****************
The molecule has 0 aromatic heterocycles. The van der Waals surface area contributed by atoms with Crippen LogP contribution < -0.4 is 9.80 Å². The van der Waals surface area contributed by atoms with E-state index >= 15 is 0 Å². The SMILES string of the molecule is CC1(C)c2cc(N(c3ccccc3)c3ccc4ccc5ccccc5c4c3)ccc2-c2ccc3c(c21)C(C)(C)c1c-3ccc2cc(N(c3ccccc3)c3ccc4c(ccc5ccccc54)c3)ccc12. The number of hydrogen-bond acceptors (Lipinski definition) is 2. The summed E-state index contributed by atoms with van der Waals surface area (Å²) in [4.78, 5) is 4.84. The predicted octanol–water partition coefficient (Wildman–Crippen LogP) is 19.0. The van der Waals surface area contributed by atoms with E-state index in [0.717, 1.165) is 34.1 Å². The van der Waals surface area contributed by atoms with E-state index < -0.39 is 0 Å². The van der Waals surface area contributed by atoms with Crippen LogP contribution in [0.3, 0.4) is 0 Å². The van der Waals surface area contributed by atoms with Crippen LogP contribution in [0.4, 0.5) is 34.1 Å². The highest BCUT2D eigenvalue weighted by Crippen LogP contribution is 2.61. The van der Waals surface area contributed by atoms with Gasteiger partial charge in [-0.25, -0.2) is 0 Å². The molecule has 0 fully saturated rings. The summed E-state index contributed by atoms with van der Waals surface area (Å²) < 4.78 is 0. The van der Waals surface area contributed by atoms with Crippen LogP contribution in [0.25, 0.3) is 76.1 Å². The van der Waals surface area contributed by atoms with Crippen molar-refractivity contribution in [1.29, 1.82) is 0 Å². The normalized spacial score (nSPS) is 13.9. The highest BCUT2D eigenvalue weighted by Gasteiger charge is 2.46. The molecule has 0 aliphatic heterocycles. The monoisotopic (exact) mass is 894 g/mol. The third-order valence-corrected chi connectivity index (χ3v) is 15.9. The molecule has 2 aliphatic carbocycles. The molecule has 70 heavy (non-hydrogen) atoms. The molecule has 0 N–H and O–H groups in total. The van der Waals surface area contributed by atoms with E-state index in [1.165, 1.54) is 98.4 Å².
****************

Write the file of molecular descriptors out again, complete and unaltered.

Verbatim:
The molecule has 0 aromatic heterocycles. The van der Waals surface area contributed by atoms with Crippen LogP contribution < -0.4 is 9.80 Å². The van der Waals surface area contributed by atoms with E-state index >= 15 is 0 Å². The SMILES string of the molecule is CC1(C)c2cc(N(c3ccccc3)c3ccc4ccc5ccccc5c4c3)ccc2-c2ccc3c(c21)C(C)(C)c1c-3ccc2cc(N(c3ccccc3)c3ccc4c(ccc5ccccc54)c3)ccc12. The number of hydrogen-bond acceptors (Lipinski definition) is 2. The summed E-state index contributed by atoms with van der Waals surface area (Å²) in [4.78, 5) is 4.84. The predicted octanol–water partition coefficient (Wildman–Crippen LogP) is 19.0. The van der Waals surface area contributed by atoms with E-state index in [0.717, 1.165) is 34.1 Å². The van der Waals surface area contributed by atoms with E-state index < -0.39 is 0 Å². The van der Waals surface area contributed by atoms with Crippen LogP contribution in [0.3, 0.4) is 0 Å². The van der Waals surface area contributed by atoms with Crippen LogP contribution in [0.4, 0.5) is 34.1 Å². The highest BCUT2D eigenvalue weighted by Crippen LogP contribution is 2.61. The van der Waals surface area contributed by atoms with Gasteiger partial charge in [-0.25, -0.2) is 0 Å². The molecule has 0 fully saturated rings. The summed E-state index contributed by atoms with van der Waals surface area (Å²) < 4.78 is 0. The van der Waals surface area contributed by atoms with Crippen LogP contribution in [0.25, 0.3) is 76.1 Å². The van der Waals surface area contributed by atoms with Crippen molar-refractivity contribution in [1.29, 1.82) is 0 Å². The normalized spacial score (nSPS) is 13.9. The highest BCUT2D eigenvalue weighted by Gasteiger charge is 2.46. The molecule has 0 aliphatic heterocycles. The monoisotopic (exact) mass is 894 g/mol. The third-order valence-corrected chi connectivity index (χ3v) is 15.9. The molecule has 2 aliphatic carbocycles. The molecule has 70 heavy (non-hydrogen) atoms. The molecule has 0 N–H and O–H groups in total. The van der Waals surface area contributed by atoms with E-state index in [1.165, 1.54) is 98.4 Å².